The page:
See You Later, Alligator

by

11/04/2001

200 eastern parkway, new york, ny 11238

Neighborhood: Brooklyn, Brooklyn Heights

A favorite phrase of my mother’s, those early days in Brooklyn, was “See you later, Alligator.” She would send my brother Wally to play with his friend next door. And she would leave me with Fanny, the so-called cleaning lady, a monolithic black woman who took perverse pleasure in threatening to scrub my mouth with Joy. When I complained about staying home without Wally, my mother would say, “Wally’s a boy. He needs to get out and run around. Besides, he’s older.” She probably thought it was counter-productive to have a boy and a cleaning lady in the house at the same time.

Fanny came twice a week and my mother’s outings were specifically timed for these visits. There was only one acceptable answer to “See you later, Alligator.” If I said it, my mother would smile appreciatively. If I didn’t, she would go anyway.

My mother’s spare time was occupied in a way befitting an upper-middle class housewife of her generation. She would go shopping at Saks, and Bonwitt Teller. She would meet her friends for lunch or coffee. She would go to the beauty parlor to have her hair streaked. Or she would volunteer. She was a member of the Junior League and a docent at the Brooklyn Museum in the Department of Egyptology. I have always been curious why she chose Egyptology. She’s never been to Egypt, or revealed any particular interest in ancient cultures, or kilims. When I’ve asked, her answers are, as they often are when she talks about herself, frustratingly vague. Maybe one of her friends mentioned something about it and it sounded interesting. Maybe they were looking for volunteers. More than anything, I think, it was something to do, an excuse to leave the house.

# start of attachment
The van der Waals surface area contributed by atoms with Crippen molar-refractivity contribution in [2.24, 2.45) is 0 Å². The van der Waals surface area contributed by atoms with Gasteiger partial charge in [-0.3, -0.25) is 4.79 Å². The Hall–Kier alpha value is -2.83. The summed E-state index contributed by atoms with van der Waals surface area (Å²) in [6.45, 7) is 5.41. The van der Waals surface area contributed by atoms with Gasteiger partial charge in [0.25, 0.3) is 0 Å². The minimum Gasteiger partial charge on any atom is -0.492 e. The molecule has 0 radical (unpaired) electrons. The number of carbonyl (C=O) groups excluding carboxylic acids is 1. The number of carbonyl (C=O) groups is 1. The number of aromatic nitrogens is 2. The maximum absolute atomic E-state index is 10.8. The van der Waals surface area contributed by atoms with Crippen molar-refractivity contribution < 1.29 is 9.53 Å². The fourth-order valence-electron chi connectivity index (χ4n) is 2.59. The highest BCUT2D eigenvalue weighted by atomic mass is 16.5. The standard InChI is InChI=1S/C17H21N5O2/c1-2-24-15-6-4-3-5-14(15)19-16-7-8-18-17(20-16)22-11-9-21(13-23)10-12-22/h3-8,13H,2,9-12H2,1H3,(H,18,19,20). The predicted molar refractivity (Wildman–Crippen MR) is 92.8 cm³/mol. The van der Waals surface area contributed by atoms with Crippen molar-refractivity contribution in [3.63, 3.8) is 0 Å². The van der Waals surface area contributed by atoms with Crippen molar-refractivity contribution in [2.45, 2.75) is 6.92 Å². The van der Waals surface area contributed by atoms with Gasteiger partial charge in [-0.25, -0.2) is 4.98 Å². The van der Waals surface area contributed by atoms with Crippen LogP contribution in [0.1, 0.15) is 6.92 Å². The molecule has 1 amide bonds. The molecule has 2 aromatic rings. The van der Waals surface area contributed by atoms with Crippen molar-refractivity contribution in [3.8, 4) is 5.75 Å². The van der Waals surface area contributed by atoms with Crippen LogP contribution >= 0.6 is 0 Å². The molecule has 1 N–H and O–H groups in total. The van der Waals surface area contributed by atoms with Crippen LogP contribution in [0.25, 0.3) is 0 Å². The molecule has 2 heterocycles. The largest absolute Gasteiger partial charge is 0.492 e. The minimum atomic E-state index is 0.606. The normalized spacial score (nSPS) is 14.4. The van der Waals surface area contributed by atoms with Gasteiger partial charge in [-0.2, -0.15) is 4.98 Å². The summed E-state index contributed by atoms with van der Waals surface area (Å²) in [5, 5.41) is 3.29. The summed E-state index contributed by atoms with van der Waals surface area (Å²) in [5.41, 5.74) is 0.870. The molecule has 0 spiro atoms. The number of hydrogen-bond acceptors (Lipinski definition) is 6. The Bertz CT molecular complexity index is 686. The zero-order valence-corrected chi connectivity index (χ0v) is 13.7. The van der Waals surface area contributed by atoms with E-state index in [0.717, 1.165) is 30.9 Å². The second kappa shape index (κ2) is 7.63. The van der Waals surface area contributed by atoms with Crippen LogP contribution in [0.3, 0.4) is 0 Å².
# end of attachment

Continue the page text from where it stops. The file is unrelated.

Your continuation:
My father worked on Wall Street, a fifteen-minute walk from where we lived, across the Brooklyn Bridge. Sometimes he would come home for lunch, but usually he was too busy. It made my mother sad to spend so much time alone with us, but my father was the youngest partner in his firm. To prove himself, he had to work hard, long hours. His parents supported my parents early on in their marriage, when Wally was born, and my father was still in business school. They loaned my parents money for the down payment on our house. My grandparents were wealthy. Still, after this considerable head start, that was it. They never gave my parents any more money. My father said they believed people needed to take care of themselves. But sometimes my mother would whisper about how they thought she came from the other side of the tracks, that she was a gold-digger, and that she’d trapped my father into marrying before he finished graduate school.

Before my mother went out, she would give Fanny the stamps from the grocer, which my mother kept in a pile on the kitchen counter. Fanny would smile and thank her. “You have a good time, now,” she’d say, in her sweet, sadistic voice. “We’ll be alright, won’t we?”

I was so focused on my mother, on bracing for the inevitable, that I would barely hear her.

“See you later, Alligator,” my mother would say to me cheerfully, buttoning her coat. The silky assurance of her voice, the smell of her perfume, the way she tugged at the cuffs of her leather gloves as she gave last-minute instructions to Fanny—all of these things only increased my panic.

At the top of the front door there was a pane of etched glass. My mother would stand on the other side of it. Tapping her gloved finger on the glass, she’d mouth the words. “See you later, Alligator.” Her nose would crinkle up, the way it did when she was excited. And I would realize with dismay that this process of leaving was easier than anything else I’d seen her do. That in fact, she was quite good at it.